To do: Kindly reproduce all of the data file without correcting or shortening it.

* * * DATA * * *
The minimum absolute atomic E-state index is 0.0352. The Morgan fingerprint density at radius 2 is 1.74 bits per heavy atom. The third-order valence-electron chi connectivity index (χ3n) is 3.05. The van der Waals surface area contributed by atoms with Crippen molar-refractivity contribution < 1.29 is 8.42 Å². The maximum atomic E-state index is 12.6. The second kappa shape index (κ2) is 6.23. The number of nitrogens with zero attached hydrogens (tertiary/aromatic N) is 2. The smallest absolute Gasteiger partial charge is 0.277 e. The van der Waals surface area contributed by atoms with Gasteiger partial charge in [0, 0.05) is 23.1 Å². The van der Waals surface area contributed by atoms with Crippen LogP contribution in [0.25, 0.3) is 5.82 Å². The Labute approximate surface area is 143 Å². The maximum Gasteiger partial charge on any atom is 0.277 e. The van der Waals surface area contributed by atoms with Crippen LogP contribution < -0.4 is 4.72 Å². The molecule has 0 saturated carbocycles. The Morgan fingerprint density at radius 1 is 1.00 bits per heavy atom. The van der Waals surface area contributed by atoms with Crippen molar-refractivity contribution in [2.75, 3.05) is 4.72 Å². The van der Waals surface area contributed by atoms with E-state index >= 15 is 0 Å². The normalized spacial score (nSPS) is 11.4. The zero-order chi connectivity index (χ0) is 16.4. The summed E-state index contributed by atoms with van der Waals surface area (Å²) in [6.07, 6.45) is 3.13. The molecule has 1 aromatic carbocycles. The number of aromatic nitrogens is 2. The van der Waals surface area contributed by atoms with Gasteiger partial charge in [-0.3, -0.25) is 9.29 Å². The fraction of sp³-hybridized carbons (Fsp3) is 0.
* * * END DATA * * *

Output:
The minimum absolute atomic E-state index is 0.0352. The Morgan fingerprint density at radius 2 is 1.74 bits per heavy atom. The third-order valence-electron chi connectivity index (χ3n) is 3.05. The van der Waals surface area contributed by atoms with Crippen molar-refractivity contribution < 1.29 is 8.42 Å². The maximum atomic E-state index is 12.6. The second kappa shape index (κ2) is 6.23. The number of nitrogens with zero attached hydrogens (tertiary/aromatic N) is 2. The smallest absolute Gasteiger partial charge is 0.277 e. The van der Waals surface area contributed by atoms with Gasteiger partial charge in [0, 0.05) is 23.1 Å². The van der Waals surface area contributed by atoms with Crippen LogP contribution in [0.25, 0.3) is 5.82 Å². The Labute approximate surface area is 143 Å². The maximum Gasteiger partial charge on any atom is 0.277 e. The van der Waals surface area contributed by atoms with Crippen LogP contribution < -0.4 is 4.72 Å². The molecule has 0 saturated carbocycles. The Morgan fingerprint density at radius 1 is 1.00 bits per heavy atom. The van der Waals surface area contributed by atoms with Crippen molar-refractivity contribution in [2.75, 3.05) is 4.72 Å². The van der Waals surface area contributed by atoms with E-state index >= 15 is 0 Å². The normalized spacial score (nSPS) is 11.4. The zero-order chi connectivity index (χ0) is 16.4. The summed E-state index contributed by atoms with van der Waals surface area (Å²) in [6.07, 6.45) is 3.13. The molecule has 1 aromatic carbocycles. The number of aromatic nitrogens is 2. The van der Waals surface area contributed by atoms with Gasteiger partial charge in [-0.3, -0.25) is 9.29 Å². The fraction of sp³-hybridized carbons (Fsp3) is 0.